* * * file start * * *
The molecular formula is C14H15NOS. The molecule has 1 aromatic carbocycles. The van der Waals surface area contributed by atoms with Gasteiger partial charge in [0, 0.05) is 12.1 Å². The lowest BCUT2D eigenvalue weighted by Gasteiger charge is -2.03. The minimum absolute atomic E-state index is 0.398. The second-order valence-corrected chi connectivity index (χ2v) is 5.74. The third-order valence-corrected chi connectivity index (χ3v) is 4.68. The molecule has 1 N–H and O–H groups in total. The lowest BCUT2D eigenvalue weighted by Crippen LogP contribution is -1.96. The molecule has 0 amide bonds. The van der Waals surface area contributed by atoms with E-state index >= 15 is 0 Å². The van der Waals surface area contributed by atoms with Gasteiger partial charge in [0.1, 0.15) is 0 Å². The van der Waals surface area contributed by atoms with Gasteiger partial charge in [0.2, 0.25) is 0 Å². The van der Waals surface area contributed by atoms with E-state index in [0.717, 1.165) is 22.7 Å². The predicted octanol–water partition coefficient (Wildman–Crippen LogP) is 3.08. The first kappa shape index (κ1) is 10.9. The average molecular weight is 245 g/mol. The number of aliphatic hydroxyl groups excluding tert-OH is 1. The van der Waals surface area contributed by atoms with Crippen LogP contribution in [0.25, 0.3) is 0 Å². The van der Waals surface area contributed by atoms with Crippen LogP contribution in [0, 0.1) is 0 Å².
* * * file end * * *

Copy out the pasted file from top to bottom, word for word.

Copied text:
The molecular formula is C14H15NOS. The molecule has 1 aromatic carbocycles. The van der Waals surface area contributed by atoms with Gasteiger partial charge in [0, 0.05) is 12.1 Å². The lowest BCUT2D eigenvalue weighted by Gasteiger charge is -2.03. The minimum absolute atomic E-state index is 0.398. The second-order valence-corrected chi connectivity index (χ2v) is 5.74. The third-order valence-corrected chi connectivity index (χ3v) is 4.68. The molecule has 1 N–H and O–H groups in total. The lowest BCUT2D eigenvalue weighted by Crippen LogP contribution is -1.96. The molecule has 0 amide bonds. The van der Waals surface area contributed by atoms with E-state index >= 15 is 0 Å². The van der Waals surface area contributed by atoms with Gasteiger partial charge in [0.1, 0.15) is 0 Å². The van der Waals surface area contributed by atoms with Gasteiger partial charge in [0.2, 0.25) is 0 Å². The van der Waals surface area contributed by atoms with E-state index in [0.717, 1.165) is 22.7 Å². The predicted octanol–water partition coefficient (Wildman–Crippen LogP) is 3.08. The first kappa shape index (κ1) is 10.9. The average molecular weight is 245 g/mol. The number of aliphatic hydroxyl groups excluding tert-OH is 1. The van der Waals surface area contributed by atoms with Crippen LogP contribution in [0.25, 0.3) is 0 Å². The van der Waals surface area contributed by atoms with Crippen LogP contribution in [0, 0.1) is 0 Å².